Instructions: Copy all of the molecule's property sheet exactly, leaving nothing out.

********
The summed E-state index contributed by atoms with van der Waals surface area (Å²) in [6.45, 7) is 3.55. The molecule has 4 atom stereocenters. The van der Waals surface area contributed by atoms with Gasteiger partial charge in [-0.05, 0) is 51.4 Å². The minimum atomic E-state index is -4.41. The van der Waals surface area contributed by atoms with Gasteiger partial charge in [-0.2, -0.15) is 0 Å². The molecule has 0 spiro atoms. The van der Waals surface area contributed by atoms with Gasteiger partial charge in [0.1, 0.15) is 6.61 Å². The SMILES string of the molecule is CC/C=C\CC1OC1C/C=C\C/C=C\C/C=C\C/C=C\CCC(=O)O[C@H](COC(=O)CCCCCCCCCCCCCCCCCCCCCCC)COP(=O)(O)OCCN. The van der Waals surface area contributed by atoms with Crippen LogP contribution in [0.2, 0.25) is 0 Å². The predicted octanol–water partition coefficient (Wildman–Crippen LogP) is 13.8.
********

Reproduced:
The summed E-state index contributed by atoms with van der Waals surface area (Å²) in [6.45, 7) is 3.55. The molecule has 4 atom stereocenters. The van der Waals surface area contributed by atoms with Gasteiger partial charge in [-0.05, 0) is 51.4 Å². The minimum atomic E-state index is -4.41. The van der Waals surface area contributed by atoms with Gasteiger partial charge in [-0.2, -0.15) is 0 Å². The molecule has 0 spiro atoms. The van der Waals surface area contributed by atoms with Gasteiger partial charge in [0.1, 0.15) is 6.61 Å². The SMILES string of the molecule is CC/C=C\CC1OC1C/C=C\C/C=C\C/C=C\C/C=C\CCC(=O)O[C@H](COC(=O)CCCCCCCCCCCCCCCCCCCCCCC)COP(=O)(O)OCCN. The van der Waals surface area contributed by atoms with Crippen LogP contribution in [0.2, 0.25) is 0 Å². The predicted octanol–water partition coefficient (Wildman–Crippen LogP) is 13.8.